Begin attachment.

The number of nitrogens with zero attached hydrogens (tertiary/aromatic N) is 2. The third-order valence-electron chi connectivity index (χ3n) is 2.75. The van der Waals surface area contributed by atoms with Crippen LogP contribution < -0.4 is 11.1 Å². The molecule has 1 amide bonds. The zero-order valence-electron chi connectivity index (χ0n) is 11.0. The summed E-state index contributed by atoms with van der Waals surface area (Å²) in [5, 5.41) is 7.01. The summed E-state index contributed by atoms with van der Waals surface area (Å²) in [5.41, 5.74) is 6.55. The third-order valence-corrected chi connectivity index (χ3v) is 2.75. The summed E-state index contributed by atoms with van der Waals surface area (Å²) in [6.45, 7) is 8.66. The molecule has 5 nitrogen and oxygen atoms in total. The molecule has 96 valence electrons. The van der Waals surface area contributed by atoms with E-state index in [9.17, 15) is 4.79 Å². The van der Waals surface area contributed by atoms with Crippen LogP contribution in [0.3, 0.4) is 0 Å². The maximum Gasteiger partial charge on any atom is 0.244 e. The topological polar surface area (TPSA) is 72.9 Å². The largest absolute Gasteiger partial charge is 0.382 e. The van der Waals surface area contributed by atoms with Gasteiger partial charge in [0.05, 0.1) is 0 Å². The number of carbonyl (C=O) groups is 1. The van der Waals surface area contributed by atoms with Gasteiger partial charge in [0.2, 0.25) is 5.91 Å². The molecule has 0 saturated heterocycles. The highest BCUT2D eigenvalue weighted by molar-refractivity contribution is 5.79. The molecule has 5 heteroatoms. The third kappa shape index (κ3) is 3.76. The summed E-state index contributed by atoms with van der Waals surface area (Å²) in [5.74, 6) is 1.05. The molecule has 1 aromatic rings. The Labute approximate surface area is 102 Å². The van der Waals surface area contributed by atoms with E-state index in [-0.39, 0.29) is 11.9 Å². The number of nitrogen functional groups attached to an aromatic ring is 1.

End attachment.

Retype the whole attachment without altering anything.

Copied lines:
The number of nitrogens with zero attached hydrogens (tertiary/aromatic N) is 2. The third-order valence-electron chi connectivity index (χ3n) is 2.75. The van der Waals surface area contributed by atoms with Crippen LogP contribution < -0.4 is 11.1 Å². The molecule has 1 amide bonds. The zero-order valence-electron chi connectivity index (χ0n) is 11.0. The summed E-state index contributed by atoms with van der Waals surface area (Å²) in [5, 5.41) is 7.01. The summed E-state index contributed by atoms with van der Waals surface area (Å²) in [5.41, 5.74) is 6.55. The third-order valence-corrected chi connectivity index (χ3v) is 2.75. The summed E-state index contributed by atoms with van der Waals surface area (Å²) in [6.45, 7) is 8.66. The molecule has 5 nitrogen and oxygen atoms in total. The molecule has 96 valence electrons. The van der Waals surface area contributed by atoms with E-state index in [9.17, 15) is 4.79 Å². The van der Waals surface area contributed by atoms with Crippen LogP contribution in [0.3, 0.4) is 0 Å². The maximum Gasteiger partial charge on any atom is 0.244 e. The topological polar surface area (TPSA) is 72.9 Å². The largest absolute Gasteiger partial charge is 0.382 e. The van der Waals surface area contributed by atoms with Gasteiger partial charge in [0.05, 0.1) is 0 Å². The number of carbonyl (C=O) groups is 1. The van der Waals surface area contributed by atoms with Gasteiger partial charge in [0.2, 0.25) is 5.91 Å². The molecule has 0 saturated heterocycles. The highest BCUT2D eigenvalue weighted by molar-refractivity contribution is 5.79. The molecule has 5 heteroatoms. The third kappa shape index (κ3) is 3.76. The summed E-state index contributed by atoms with van der Waals surface area (Å²) in [5.74, 6) is 1.05. The molecule has 1 aromatic rings. The Labute approximate surface area is 102 Å². The van der Waals surface area contributed by atoms with E-state index in [-0.39, 0.29) is 11.9 Å². The number of nitrogen functional groups attached to an aromatic ring is 1.